Part Two: How Many innodb_buffer_pool_instances Do You Need in MySQL 8 With a CPU-Bound Workload?

how many innodb_buffer_pool_instances Do You Need in MySQL 8

how many innodb_buffer_pool_instances Do You Need in MySQL 8Following up on my recent benchmark posts on MySQL and MariaDB, MySQL and MariaDB on Enterprise SSD Storage and How MySQL and MariaDB Perform on NVMe Storage, I wanted to dig a little deeper and understand how different MySQL parameters affect performance.

One of the obscure MySQL Parameters (in my opinion) is innodb_buffer_pool_instances. In particular, I do not have a feel for how many you need and how to understand if a chosen value is a good or a bad one.

In our articles MySQL 5.7 Performance Tuning After Installation and MySQL 101: Parameters to Tune for MySQL Performance we recommended to use value “8”, but I can’t really say if this is a good enough value. This post is a follow-up to my previous article about results we got with different innodb_buffer_pool instances with an IO-bound scenario.

So let’s see what result we will get with different innodb_buffer_pool instances, under the following scenario. I will use sysbench oltp_read_write benchmark with pareto distribution and set innodb_buffer_pool_size=140GB for the database in size 100GB, so this will be a CPU-bound workload.

Benchmark

The hardware I use is:

System | Supermicro; SYS-F619P2-RTN; v0123456789 (Other)
   Platform | Linux
    Release | Ubuntu 18.04.4 LTS (bionic)
     Kernel | 5.3.0-42-generic
Architecture | CPU = 64-bit, OS = 64-bit
  Threading | NPTL 2.27
    SELinux | No SELinux detected
Virtualized | No virtualization detected
# Processor ##################################################
 Processors | physical = 2, cores = 40, virtual = 80, hyperthreading = yes
     Models | 80xIntel(R) Xeon(R) Gold 6230 CPU @ 2.10GHz
     Caches | 80x28160 KB
# Memory #####################################################
      Total | 187.6G

With the storage on  SATA SSD INTEL SSDSC2KB960G8 (Intel Enterprise-grade SSD D3-S4510).

A short settings overview:

  • Data fits into memory (The datasize is ~100GB, memory on the server is 188GB, and we allocate 140GB for MySQL innodb_buffer_pool_size).
  • The workload on storage will be very read-write-intensive (reads are done from the storage), with full ACID-compliant and data safe settings in MySQL.
  • For SATA SSD storage  innodb_io_capacity I will use 2000 and innodb_io_capacity_max = 4000 .
  • I will test the following values for innodb_buffer_pool_instances: 1 2 4 8 16 32 64.
  • Innodb_buffer_pool_instances = 64 is the maximum value allowed by MySQL.

The benchmark command line is:

sysbench oltp_read_write --threads=150 --time=10000 --tables=40 --table_size=10000000 --mysql-host=127.0.0.1 --mysql-user=sbtest --mysql-password=sbtest --max-requests=0 --report-interval=1 --mysql-db=sbtest --mysql-ssl=off --create_table_options=DEFAULT CHARSET=utf8mb4 --report_csv=yes --rand-type=pareto run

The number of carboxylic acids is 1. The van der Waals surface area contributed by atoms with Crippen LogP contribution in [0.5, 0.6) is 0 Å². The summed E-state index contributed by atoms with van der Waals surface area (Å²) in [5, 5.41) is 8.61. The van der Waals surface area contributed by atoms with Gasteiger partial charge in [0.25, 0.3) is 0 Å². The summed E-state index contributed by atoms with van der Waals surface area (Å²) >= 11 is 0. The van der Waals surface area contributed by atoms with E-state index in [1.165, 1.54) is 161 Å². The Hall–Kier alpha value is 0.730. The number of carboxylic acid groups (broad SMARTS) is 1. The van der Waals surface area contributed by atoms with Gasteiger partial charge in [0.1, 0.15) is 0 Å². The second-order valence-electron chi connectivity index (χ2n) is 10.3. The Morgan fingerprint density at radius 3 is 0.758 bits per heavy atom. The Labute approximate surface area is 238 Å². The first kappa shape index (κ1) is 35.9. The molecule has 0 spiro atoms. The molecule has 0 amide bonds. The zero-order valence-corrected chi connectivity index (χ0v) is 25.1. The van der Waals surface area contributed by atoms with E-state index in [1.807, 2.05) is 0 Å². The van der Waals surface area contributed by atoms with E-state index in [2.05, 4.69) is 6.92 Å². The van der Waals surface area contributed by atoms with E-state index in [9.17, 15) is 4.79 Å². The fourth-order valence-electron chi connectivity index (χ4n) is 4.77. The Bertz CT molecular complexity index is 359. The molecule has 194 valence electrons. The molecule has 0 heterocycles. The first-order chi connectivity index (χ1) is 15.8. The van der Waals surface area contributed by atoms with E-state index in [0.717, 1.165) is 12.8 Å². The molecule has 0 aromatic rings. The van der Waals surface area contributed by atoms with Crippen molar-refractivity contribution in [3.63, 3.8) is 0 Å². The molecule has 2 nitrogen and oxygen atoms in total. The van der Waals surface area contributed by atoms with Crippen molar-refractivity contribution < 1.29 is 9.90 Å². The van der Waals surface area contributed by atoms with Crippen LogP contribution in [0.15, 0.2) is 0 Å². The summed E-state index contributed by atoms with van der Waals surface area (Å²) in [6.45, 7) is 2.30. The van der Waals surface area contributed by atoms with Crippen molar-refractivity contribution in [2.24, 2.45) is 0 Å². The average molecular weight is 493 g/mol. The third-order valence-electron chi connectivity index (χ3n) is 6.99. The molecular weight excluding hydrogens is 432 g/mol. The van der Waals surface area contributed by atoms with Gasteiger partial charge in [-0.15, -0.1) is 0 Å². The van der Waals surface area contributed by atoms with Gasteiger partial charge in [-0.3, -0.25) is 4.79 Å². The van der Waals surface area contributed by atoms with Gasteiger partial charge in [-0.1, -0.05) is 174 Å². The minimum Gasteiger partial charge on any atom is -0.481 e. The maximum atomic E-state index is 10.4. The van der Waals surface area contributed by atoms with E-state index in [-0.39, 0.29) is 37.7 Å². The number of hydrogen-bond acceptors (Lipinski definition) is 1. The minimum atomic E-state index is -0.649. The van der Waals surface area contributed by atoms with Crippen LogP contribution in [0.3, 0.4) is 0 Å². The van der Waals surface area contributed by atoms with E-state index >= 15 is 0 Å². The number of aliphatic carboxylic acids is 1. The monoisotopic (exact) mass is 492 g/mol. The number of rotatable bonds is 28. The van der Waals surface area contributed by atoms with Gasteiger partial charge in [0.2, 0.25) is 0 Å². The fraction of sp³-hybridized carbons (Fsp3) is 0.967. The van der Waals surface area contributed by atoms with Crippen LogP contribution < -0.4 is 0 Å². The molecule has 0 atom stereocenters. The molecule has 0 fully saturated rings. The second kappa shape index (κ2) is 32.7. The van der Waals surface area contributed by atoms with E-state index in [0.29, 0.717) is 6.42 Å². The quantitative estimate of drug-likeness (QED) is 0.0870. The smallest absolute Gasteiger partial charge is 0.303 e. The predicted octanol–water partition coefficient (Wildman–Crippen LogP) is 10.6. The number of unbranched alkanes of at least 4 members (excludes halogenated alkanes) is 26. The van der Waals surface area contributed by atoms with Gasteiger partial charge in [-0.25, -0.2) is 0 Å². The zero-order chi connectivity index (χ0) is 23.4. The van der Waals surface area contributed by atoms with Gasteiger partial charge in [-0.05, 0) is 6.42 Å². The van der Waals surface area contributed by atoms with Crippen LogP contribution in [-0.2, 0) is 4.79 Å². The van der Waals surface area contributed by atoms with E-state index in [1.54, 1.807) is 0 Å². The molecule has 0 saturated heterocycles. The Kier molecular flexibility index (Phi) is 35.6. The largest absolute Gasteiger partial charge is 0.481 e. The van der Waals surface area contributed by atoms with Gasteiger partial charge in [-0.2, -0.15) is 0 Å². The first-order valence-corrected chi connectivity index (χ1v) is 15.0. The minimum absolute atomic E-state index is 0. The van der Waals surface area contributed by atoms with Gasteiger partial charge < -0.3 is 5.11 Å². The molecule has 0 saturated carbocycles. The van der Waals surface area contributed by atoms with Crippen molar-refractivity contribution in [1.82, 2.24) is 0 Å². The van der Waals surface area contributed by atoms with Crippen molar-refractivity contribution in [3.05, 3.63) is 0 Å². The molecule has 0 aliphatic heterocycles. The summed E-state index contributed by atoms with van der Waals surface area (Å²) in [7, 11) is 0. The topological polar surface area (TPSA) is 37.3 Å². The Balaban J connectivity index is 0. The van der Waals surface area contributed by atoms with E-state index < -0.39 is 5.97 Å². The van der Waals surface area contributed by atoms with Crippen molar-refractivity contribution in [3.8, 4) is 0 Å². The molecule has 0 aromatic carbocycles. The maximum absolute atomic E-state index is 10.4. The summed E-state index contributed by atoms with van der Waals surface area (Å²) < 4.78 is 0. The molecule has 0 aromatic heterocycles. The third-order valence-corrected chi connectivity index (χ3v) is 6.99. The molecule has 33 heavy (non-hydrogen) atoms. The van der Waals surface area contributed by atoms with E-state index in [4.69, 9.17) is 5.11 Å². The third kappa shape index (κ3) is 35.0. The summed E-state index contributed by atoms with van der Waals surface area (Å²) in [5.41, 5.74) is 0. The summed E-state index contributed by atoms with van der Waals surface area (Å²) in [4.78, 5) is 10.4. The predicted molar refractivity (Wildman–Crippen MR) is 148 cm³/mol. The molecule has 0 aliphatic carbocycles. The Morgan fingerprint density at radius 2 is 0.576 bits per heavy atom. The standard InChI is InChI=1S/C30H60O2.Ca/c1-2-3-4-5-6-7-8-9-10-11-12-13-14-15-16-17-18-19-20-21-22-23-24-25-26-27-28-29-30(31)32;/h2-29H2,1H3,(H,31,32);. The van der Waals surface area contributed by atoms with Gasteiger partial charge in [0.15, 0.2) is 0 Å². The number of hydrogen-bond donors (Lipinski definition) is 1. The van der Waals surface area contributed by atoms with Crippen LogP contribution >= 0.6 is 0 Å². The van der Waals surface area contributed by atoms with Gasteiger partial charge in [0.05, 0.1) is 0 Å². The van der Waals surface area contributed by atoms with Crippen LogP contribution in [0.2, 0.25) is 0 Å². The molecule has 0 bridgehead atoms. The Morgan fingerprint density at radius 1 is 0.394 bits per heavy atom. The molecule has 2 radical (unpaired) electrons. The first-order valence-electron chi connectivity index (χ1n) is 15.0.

This means that the benchmark will run for three hours with reporting throughput every 1 sec. I will use a three-hour time frame for the reason which will be apparent later from the results.

Results on SATA SSD

Let’s see what results I’ve got individually for each of innodb_buffer_pool_instances:

innodb_buffer_pool_instances=1

innodb_buffer_pool_instances=1

innodb_buffer_pool_instances=2

innodb_buffer_pool_instances=2

innodb_buffer_pool_instances=4

innodb_buffer_pool_instances=4

innodb_buffer_pool_instances=8

innodb_buffer_pool_instances=8

innodb_buffer_pool_instances=16

innodb_buffer_pool_instances=16

innodb_buffer_pool_instances=32

innodb_buffer_pool_instances=32

innodb_buffer_pool_instances=64

innodb_buffer_pool_instances=64

What seems apparent is that as we increase innodb_buffer_pool_instances, it has a positive effect on variation in the throughput. We can condense the results in a single chart to see it closely:

increase innodb_buffer_pool_instances

And if we want to compare the throughput and deviation, let’s compare the results for the last 2500 sec:

compare the throughput and deviation

So actually, innodb_buffer_pool_instances=64 showed the best throughput and the less variability, as even with innodb_buffer_pool_instances=32 there are noticeable stalls.

With innodb_buffer_pool_instances from 1 to 8, there are regular stalls, including drops to 0 tps for a few seconds.

Increasing innodb_buffer_pool_instances over 64 seems to have no effect.

Final Thoughts

For this particular case, innodb_buffer_pool_instances=64 was the best choice, but I still can’t recommend a reliable way to find what the optimal value is. Keep in mind that this particular setting depends on the hardware (I tested on the hardware with 80 CPU cores) and on the workload.


by Vadim Tkachenko via Percona Database Performance Blog

Comments

Popular posts from this blog